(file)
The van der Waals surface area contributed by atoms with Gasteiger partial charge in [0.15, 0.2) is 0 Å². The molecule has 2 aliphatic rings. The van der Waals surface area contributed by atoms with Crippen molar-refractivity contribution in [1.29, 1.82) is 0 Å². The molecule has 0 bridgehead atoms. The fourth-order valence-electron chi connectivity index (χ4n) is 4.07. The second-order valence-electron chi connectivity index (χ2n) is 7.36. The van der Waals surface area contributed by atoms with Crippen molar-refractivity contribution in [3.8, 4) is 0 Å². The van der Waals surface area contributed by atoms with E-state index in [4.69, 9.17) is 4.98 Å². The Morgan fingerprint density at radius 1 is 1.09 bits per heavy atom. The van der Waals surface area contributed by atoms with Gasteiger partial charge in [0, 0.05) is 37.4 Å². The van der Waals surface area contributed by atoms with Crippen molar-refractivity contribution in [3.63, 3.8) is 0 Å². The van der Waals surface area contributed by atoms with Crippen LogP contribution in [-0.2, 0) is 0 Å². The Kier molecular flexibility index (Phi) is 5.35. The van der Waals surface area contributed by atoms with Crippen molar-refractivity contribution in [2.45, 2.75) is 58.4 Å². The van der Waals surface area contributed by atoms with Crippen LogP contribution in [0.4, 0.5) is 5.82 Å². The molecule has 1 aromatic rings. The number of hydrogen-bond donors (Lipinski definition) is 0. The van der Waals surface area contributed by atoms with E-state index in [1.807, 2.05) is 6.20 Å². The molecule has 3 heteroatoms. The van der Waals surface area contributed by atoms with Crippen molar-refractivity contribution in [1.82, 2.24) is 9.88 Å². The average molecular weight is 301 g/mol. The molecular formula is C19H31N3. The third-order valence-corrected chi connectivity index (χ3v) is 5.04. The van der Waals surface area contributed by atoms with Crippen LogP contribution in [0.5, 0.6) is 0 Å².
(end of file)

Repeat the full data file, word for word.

The van der Waals surface area contributed by atoms with Gasteiger partial charge in [0.15, 0.2) is 0 Å². The molecule has 2 aliphatic rings. The van der Waals surface area contributed by atoms with Crippen molar-refractivity contribution in [1.29, 1.82) is 0 Å². The molecule has 0 bridgehead atoms. The fourth-order valence-electron chi connectivity index (χ4n) is 4.07. The second-order valence-electron chi connectivity index (χ2n) is 7.36. The van der Waals surface area contributed by atoms with Crippen molar-refractivity contribution in [3.8, 4) is 0 Å². The van der Waals surface area contributed by atoms with E-state index in [4.69, 9.17) is 4.98 Å². The Morgan fingerprint density at radius 1 is 1.09 bits per heavy atom. The van der Waals surface area contributed by atoms with Gasteiger partial charge in [0, 0.05) is 37.4 Å². The van der Waals surface area contributed by atoms with Crippen molar-refractivity contribution in [3.63, 3.8) is 0 Å². The van der Waals surface area contributed by atoms with Crippen LogP contribution in [-0.2, 0) is 0 Å². The Kier molecular flexibility index (Phi) is 5.35. The van der Waals surface area contributed by atoms with Crippen molar-refractivity contribution in [2.45, 2.75) is 58.4 Å². The van der Waals surface area contributed by atoms with Crippen LogP contribution in [0.4, 0.5) is 5.82 Å². The molecule has 1 aromatic rings. The number of hydrogen-bond donors (Lipinski definition) is 0. The van der Waals surface area contributed by atoms with E-state index in [1.807, 2.05) is 6.20 Å². The molecule has 3 heteroatoms. The van der Waals surface area contributed by atoms with Crippen molar-refractivity contribution in [1.82, 2.24) is 9.88 Å². The average molecular weight is 301 g/mol. The molecular formula is C19H31N3. The third-order valence-corrected chi connectivity index (χ3v) is 5.04. The van der Waals surface area contributed by atoms with Crippen LogP contribution in [0.5, 0.6) is 0 Å².